My on-line diary began in the 1990's from my studio in the North of England. After a lapse of ten years, I resumed posting from my present studio on the Caribbean island of Dominica.

From the far beginning, the intention has been to give an insight into my working methods, and to share the triumphs, trials and tribulations of work-in-progress.

My diary pages are followed by thousands of artists, art students and art lovers in over 50 countries.

Tuesday, March 7, 2017

In the pink

If Michelangelo’s or Rodin’s highly skilled teams of mouleurs had returned from their heavenly abode and visited my studio today they could have given me a break and carried on with the waste mold for my reclining figure. At the same time they might have suggested that I hang around so as to learn a few things.

Rodin’s mouleurs had devised new methods of making plaster casts. They were able to cast enormous sculptures that were amazingly light and strong. For example, one man alone could lift a life-size cast of Rodin’s Thinker. Alas, those remarkable artisans took their skills and secrets to the grave and I find myself continually having to learn afresh and re-invent the wheel.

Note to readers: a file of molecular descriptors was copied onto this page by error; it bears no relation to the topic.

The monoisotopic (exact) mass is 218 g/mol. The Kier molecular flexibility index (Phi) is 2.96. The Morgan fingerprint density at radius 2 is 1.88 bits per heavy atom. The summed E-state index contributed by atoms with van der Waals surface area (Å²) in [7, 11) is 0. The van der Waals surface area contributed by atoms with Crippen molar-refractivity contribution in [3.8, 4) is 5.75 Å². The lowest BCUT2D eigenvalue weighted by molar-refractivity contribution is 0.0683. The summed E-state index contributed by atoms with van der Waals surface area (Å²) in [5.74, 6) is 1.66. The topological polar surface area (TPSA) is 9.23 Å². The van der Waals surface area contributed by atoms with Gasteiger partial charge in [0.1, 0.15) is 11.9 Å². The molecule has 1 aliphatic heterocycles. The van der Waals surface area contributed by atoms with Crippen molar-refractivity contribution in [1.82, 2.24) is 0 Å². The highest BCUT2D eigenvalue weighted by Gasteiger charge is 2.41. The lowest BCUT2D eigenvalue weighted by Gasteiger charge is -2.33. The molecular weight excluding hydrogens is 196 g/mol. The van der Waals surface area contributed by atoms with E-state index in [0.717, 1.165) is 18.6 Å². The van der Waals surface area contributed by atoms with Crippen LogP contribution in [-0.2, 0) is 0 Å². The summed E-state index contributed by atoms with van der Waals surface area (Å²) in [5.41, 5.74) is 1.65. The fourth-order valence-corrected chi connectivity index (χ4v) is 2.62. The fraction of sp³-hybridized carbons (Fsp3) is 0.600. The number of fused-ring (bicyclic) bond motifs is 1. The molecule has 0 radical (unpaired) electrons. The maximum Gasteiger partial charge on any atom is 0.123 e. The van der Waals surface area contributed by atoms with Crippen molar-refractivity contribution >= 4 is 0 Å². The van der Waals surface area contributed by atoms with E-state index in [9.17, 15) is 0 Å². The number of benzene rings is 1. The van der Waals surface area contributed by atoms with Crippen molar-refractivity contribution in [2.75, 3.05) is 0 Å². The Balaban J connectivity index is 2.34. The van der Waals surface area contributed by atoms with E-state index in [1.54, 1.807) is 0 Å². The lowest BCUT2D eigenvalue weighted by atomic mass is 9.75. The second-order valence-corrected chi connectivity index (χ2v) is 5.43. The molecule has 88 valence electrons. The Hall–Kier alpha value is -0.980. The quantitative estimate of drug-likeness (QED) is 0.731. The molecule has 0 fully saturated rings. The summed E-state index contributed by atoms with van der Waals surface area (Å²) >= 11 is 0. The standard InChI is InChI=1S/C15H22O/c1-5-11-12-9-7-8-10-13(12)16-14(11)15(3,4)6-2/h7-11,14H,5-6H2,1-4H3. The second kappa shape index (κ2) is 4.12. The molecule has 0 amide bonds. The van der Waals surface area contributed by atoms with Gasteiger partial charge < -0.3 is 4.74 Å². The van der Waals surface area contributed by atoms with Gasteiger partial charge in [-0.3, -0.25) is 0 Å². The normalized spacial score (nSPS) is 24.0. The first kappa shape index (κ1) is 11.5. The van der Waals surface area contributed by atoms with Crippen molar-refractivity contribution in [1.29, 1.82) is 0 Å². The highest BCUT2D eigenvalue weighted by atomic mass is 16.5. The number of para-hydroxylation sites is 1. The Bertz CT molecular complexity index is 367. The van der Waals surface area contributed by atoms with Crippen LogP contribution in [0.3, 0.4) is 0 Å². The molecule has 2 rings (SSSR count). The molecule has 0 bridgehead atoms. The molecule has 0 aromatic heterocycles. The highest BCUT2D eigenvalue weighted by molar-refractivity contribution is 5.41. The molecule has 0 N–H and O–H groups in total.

One thing that has never changed in five-hundred years is the method of applying the first thin layer of plaster over the clay form. The plaster has to find its way into every crevice but at the same time any contact by hand would mark the surface of the clay. The only way is to dip ones fingers into a bowl of plaster the consistency of thin cream and flick it on to the sculpture. My inventive engineering background has sought alternative methods but this is the only one that works. It’s a messy job with plaster flying in all directions.

This first layer of plaster is coloured so as to serve as a warning when chipping the waste mold  from the plaster cast within. Without the pink tint, there would be no way of differentiating the white plaster of the mold from the white plaster of the cast.

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